By Edith Honan
HARRISBURG, Pennsylvania (Reuters) - Pennsylvania's debt-laden capital of Harrisburg is due to vote on a rescue plan on Wednesday amid warnings it could miss a bond payment and run out of money to pay city workers in September.
Harrisburg -- a city of 50,000 about 100 miles west of Philadelphia -- is one of a handful of U.S. cities and counties that have teetered toward economic collapse in the wake of the 2007-09 recession. A string of failures could rattle the $2.9 trillion U.S. municipal debt market.
The Harrisburg City Council -- which in July rejected a state-approved rescue plan -- is due to vote on Wednesday night on a similar plan put forward by Mayor Linda Thompson.
In an August 23 letter to the mayor, Pennsylvania Governor Tom Corbett threw his support behind the mayor's plan and threatened a state takeover of the city's finances if the council rejects it. Corbett also warned there would be no bailout.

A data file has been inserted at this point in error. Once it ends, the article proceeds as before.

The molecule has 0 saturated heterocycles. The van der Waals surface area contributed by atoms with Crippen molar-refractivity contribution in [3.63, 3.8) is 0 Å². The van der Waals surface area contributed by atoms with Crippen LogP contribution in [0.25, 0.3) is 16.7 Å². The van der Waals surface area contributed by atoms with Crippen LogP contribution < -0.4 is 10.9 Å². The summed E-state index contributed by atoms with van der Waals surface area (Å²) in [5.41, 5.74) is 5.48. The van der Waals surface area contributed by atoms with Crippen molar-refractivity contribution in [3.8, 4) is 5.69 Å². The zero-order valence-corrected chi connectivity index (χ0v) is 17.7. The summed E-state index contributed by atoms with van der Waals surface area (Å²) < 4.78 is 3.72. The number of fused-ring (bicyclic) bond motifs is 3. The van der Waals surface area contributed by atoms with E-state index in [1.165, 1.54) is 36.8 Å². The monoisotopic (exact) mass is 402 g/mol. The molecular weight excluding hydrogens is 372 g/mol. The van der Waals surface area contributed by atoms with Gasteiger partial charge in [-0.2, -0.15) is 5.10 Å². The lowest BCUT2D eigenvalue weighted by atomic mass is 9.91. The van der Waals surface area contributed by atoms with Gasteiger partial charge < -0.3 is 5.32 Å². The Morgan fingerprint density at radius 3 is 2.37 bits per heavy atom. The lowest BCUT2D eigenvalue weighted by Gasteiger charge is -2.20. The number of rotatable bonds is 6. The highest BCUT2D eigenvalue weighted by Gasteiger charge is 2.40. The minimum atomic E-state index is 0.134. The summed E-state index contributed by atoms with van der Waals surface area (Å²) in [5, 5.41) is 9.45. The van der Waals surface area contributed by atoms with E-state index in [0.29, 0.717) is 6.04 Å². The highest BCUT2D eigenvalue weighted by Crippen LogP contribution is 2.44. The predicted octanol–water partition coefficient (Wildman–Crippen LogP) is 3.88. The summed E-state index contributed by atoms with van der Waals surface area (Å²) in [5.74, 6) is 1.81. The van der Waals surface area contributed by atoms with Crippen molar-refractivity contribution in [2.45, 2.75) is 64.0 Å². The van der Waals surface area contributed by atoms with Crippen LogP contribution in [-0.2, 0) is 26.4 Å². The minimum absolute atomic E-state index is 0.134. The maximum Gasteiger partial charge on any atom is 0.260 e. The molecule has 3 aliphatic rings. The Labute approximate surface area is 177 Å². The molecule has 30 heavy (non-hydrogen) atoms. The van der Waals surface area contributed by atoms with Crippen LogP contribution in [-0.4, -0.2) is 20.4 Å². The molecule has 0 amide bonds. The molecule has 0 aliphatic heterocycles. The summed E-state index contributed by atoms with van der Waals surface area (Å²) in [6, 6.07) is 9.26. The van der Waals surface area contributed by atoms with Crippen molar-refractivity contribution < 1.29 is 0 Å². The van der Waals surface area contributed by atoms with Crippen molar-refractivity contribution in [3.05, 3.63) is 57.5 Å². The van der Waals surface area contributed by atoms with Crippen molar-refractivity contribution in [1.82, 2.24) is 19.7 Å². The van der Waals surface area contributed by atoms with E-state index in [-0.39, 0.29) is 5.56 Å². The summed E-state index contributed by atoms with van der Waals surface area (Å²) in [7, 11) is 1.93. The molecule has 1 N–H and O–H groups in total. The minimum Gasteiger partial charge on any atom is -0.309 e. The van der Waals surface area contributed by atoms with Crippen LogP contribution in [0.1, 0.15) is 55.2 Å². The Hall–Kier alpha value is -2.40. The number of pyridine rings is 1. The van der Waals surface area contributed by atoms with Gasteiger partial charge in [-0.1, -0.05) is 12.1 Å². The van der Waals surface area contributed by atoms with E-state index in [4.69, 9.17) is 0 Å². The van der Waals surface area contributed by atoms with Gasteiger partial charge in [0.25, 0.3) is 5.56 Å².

"This is the last best chance for all stakeholders to agree on a process and a plan," Corbett said. "Indeed, if the city continues down the path of irresponsible economic decision making, it is probable that legislative action will result in the city losing control of it's ability to make such decisions."
"If there is no plan approved at this point...the Commonwealth will not bail the city out," Corbett said in the letter.
At the root of Harrisburg's troubles is a complicated financing scheme used to fund a state-of-the-art revamp of its trash-burning plant that left the city with $300 million in debt.
The incinerator is owned by the Harrisburg Authority, a separate municipal entity, but the city and the surrounding Dauphin County guarantee much of that debt.
Last December, with Harrisburg facing the prospect of bond defaults, deep service cuts, or worse, Pennsylvania officials put the city under its so-called Act 47 law, which obliges faltering cities to implement plans to ward off Chapter 9 municipal bankruptcy filings.
But in July, the Harrisburg City Council rejected a state-approved rescue plan, which called on the city to sell the incinerator, renegotiate labor deals, cut jobs, and lease its parking garage.
The city is saddled with about $300 million in incinerator debt, and is due to make a $3.3 million general obligation bond payment on September 15.
(Reporting by Edith Honan; Editing by Andrew Hay)